When I first took an interest in garden design, it was all about the look. Some combination of colours, textures and forms would jump out at me from a page and I would ooh and aah about how beautiful it was.
And beauty is still extremely important to me. But it’s now only number two on the list. When I started ‘serious’ (or perhaps I should call it ‘serial’) garden visiting, I realised the really significant factor, in the very best gardens, was how they made you feel.
A number of years ago, I viewed a beautiful 1870s stone house in Bungendore, NSW. Having not long stepped off the plane from Heathrow, I was naive to Australian Saturday pastimes and was actually viewing with an interest to buy. As we finished up with the agent, our minds whirling with thoughts, she said ‘if it keeps coming back to you, you’ll know it’s for you’. It was the first time I had heard that phrase, but now I realise it applies to so many situations.
The lumpy act of garden visiting, for one. I say lumpy, because in spring or when you’re travelling (if you have a kind spouse) or during garden festivals, you often see lots of gardens in quick succession; unlike in winter when you may barely see a plant beyond your own garden fence for some weeks. And it’s very true that when you see a lump of half a dozen, there is always one that ‘keeps coming back’. The garden that, as I explored it, quite definitely made my heart sing the loudest.
It’s the one where time stood still for me. It’s the one where I forgot about my to do list. It’s the one where I felt so at peace with the world that I never wanted to leave. The feelings gardens provoke in you, whilst not completely divorced from their beauty, are what really have an impact on you; what really make them stick. We instinctively feel how special they are.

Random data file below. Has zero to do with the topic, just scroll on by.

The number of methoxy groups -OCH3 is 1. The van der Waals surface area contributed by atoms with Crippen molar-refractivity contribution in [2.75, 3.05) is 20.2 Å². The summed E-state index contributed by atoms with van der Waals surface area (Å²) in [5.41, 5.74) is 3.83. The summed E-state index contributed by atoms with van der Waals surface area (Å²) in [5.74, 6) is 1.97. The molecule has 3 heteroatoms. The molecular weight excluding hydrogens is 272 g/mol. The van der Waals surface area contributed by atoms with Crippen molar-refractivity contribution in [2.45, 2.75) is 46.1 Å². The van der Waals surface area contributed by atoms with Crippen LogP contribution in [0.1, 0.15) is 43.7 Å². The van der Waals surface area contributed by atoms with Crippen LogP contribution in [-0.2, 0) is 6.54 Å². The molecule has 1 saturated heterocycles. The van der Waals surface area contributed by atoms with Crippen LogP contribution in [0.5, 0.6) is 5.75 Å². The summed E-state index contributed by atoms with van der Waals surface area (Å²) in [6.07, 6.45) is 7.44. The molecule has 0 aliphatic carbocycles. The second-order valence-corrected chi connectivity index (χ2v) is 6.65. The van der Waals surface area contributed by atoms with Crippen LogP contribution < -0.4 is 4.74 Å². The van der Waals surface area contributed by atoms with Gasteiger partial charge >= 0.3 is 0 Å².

So what do these exceptional, ‘coming back to us’ gardens all have in common? Can we define it? Can we bottle it up and release it into our own gardens?
If I think through which gardens have most lightened my mood and brought me joy, at first they seem quite a disparate collection.
Dame Elisabeth Murdoch’s Cruden Farm, is one that filled me with delight when I visited earlier this year. I could sense Dame Elisabeth in everything I saw, the words of Anne Latreille’s wonderful book of the garden coming to life. The focus was on colourful, exotic flowers, delivering beautiful scenes, but the values of its owner, of hard work, persistence and unpretentiousness, were what really touched my heart.
Then there is Sissinghurst Castle Garden in the UK. I remember walking around for the first time, in a state of disbelieving surrealism. The site, dating back to the Middle Ages, that I had read about so many times; the paths that Vita Sackville West had traversed so frequently; the corridors that Harold Nicolson had designed. It sent a tingle down my spine.
Te Kainga Marire, a native garden in New Plymouth, New Zealand, is a very different garden, developed from scratch over forty years by its owners. It is chockablock with plants–feeling like two or three acres rather than its true half acre–each looking so comfortable in its place that you’d struggle to believe it (or its parents) hadn’t been there forever. I felt like a small child exploring a newly discovered den in the woods.